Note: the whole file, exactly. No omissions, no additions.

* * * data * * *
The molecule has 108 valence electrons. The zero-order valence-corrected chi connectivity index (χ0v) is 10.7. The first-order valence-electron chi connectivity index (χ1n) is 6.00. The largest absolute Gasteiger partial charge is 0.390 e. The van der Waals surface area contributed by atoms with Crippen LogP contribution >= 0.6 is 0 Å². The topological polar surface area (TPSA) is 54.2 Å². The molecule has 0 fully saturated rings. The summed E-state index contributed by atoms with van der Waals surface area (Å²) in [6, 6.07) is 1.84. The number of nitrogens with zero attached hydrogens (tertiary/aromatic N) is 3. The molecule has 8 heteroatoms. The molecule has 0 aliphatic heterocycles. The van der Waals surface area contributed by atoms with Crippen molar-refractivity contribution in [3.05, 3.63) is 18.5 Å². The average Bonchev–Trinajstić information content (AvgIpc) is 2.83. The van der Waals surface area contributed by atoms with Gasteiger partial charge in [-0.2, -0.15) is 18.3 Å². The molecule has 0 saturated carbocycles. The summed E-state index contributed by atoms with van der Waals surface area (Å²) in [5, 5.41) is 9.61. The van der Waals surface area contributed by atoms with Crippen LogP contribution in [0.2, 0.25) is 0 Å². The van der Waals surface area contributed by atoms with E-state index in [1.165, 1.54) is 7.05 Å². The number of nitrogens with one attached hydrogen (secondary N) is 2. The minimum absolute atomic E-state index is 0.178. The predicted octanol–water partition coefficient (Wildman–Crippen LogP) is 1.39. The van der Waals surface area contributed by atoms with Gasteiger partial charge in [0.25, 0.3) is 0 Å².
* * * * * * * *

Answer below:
The molecule has 108 valence electrons. The zero-order valence-corrected chi connectivity index (χ0v) is 10.7. The first-order valence-electron chi connectivity index (χ1n) is 6.00. The largest absolute Gasteiger partial charge is 0.390 e. The van der Waals surface area contributed by atoms with Crippen LogP contribution >= 0.6 is 0 Å². The topological polar surface area (TPSA) is 54.2 Å². The molecule has 0 fully saturated rings. The summed E-state index contributed by atoms with van der Waals surface area (Å²) in [6, 6.07) is 1.84. The number of nitrogens with zero attached hydrogens (tertiary/aromatic N) is 3. The molecule has 8 heteroatoms. The molecule has 0 aliphatic heterocycles. The van der Waals surface area contributed by atoms with Crippen molar-refractivity contribution in [3.05, 3.63) is 18.5 Å². The average Bonchev–Trinajstić information content (AvgIpc) is 2.83. The van der Waals surface area contributed by atoms with Gasteiger partial charge in [-0.2, -0.15) is 18.3 Å². The molecule has 0 saturated carbocycles. The summed E-state index contributed by atoms with van der Waals surface area (Å²) in [5, 5.41) is 9.61. The van der Waals surface area contributed by atoms with Crippen LogP contribution in [0.2, 0.25) is 0 Å². The van der Waals surface area contributed by atoms with E-state index in [1.165, 1.54) is 7.05 Å². The number of nitrogens with one attached hydrogen (secondary N) is 2. The minimum absolute atomic E-state index is 0.178. The predicted octanol–water partition coefficient (Wildman–Crippen LogP) is 1.39. The van der Waals surface area contributed by atoms with Gasteiger partial charge in [0.25, 0.3) is 0 Å².